Fishing with Spam: Are There Better Ways to Find Customers?

Fishing Customers

Truth be known, I’m not the most enthusiastic fisherman you’ve ever met. But as an avid outdoorsman, I do enjoy an opportunity to visit a wooded area by a lake or river and a fishing trip is as good an excuse as any to do so. For a successful trip, I start by scanning the area for likely places a fish would live (in a small cove, under a dock, or by a downed tree) as opposed to simply tossing a line in the center of the water and hoping a random fish swims by. I also use the proper bait according to the type of fish I plan to catch.

See where I’m going with this?

Fishing for Customers in the Right Waters

The same strategy is useful for a successful marketing campaign! When “fishing” for customers, find areas on the internet where people who express an interest in what your product or service provides are likely to be. This is common sense. If you sell fishing poles, avoid advertising on websites that offer tips for applying makeup–while beauty sites may well have visitors who enjoy fishing, there is no reason to think anyone reading that page is in the market for buying a fishing pole. Even the best “content bait” isn’t likely work here, right? (It might look “spammy,” but more on that later.)

A better online destination for your content might be about the Appalachian Trail, because people who enjoy hiking tend to also enjoy fishing. The ideal site, however, would be a fishing blog where everyone who visits is clearly interested in fishing and probably gets excited about new gear.

Spam Defined

Spam can take a multitude of forms, offline in the form of snail mail coupons, telemarketing calls, or in some cases an odd TV commercial for a product very few people use. Online spam has more to do with unwanted emails, annoying pop-up ads, repeat social media posts on on random sites, or fake product reviews.

The common thread is these methods of advertising force people with no interest in the service to actively participate in the marketing campaign by deleting the message–or tricking them into engaging by eliciting fear or confusion. They’re generally unwelcome messages.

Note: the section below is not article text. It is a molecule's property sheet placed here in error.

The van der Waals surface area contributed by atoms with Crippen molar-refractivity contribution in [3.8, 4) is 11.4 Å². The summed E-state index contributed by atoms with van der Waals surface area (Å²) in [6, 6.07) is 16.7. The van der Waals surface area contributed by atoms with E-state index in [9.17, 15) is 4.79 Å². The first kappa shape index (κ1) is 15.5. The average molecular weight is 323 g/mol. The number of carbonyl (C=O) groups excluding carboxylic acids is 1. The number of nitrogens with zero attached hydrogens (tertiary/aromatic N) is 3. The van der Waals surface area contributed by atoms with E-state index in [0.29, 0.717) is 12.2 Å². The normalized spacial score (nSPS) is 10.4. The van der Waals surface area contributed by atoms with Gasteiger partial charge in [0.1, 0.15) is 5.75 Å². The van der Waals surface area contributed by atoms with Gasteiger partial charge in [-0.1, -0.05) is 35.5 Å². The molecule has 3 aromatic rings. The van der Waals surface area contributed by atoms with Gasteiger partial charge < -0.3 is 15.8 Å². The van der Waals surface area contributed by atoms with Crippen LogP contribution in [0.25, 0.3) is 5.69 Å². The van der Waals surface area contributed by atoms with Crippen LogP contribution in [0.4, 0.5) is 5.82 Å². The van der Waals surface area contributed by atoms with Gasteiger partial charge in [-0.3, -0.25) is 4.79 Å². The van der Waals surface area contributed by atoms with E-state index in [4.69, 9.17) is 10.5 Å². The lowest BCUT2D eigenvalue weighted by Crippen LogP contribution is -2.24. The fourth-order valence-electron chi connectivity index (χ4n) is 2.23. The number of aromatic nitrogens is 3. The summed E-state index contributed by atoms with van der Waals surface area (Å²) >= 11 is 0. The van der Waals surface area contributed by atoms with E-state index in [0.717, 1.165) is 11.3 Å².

On the other hand, non-spammy content has contextual relevance: it allows people to become aware of the company and how to contact them if the need ever arises, without invading anyone’s private space.

Modern Spam: Does it Work?

Whether or not spam works is open to debate, and to a certain extent, how it is used. Personally, I get emails from a company that I don’t mark them as spam because I know why they have my email (it’s not exactly unsolicited, in other words), they offer a great product for a great price, and I want to stay in touch with them for when I need to make a purchase again next year. But it is annoying to receive 3-4 emails every week when I’m not interested!

Another potential spam I don’t mind receiving is every fall and spring is an email advertisement for clothing. Twice per year isn’t overly antagonizing; the business has reason to believe I need to buy seasonal clothes and the ads seem targeted for me as they promote the outdoor style of clothing I wear outside of work.

But is this the best way to “fish” for my business?

Content Marketing: A Better Option to Find Potential Customers

A successful marketing campaign strives to let potential customers know what your company offers so that when they are ready, they know you exist and how to purchase your product or service. Just as important is to make potential clients feel your company is responsible and trustworthy, rather than giving your company a reputation for being irksome. People understand your need to advertise and the enthusiasm you have for the product or service you offer, as long as it doesn’t become annoying by needlessly interrupting our daily lives. As long as it doesn’t come across as spam!

That’s why modern content marketing has become so valuable. A content marketing strategy is designed around meeting buyers’ needs at various spots along the sales funnel or customer journey. Much of it is inbound-oriented, designed to collect leads and/or drive action to a next step that brings a potential customer closer to finding a solution. It’s relevant, timely, and not unexpected: it’s everything that spam isn’t.

Is this article spam? Of course not. It’s on the WriterAccess website, and if you’re reading this you’ve made several clicks to get here knowing the article was about marketing. Our customers and talent base are interested in the topic. I also offered enough information about my interests to let you know I’m a real person rather than a bot, and although I hope you’ll contact me through WriterAccess if you feel I can serve your content writing needs, I can also recommend 10,000 other great writers and guarantee someone is else available and perfectly suited for your needs. Now, I don’t know if fish will eat pre-cooked canned spice ham, but I feel confident in knowing you dislike spam internet advertising, right?

 

Andrew M’s most recent work history involves giving consultations and writing. Business propositions, sales pitches, marketing material and informational articles are some types of writing he conducts for his clients. Most of these are oriented toward the construction trade, architectural field, real estate market, or small business operations that Drew has extensive experience with.


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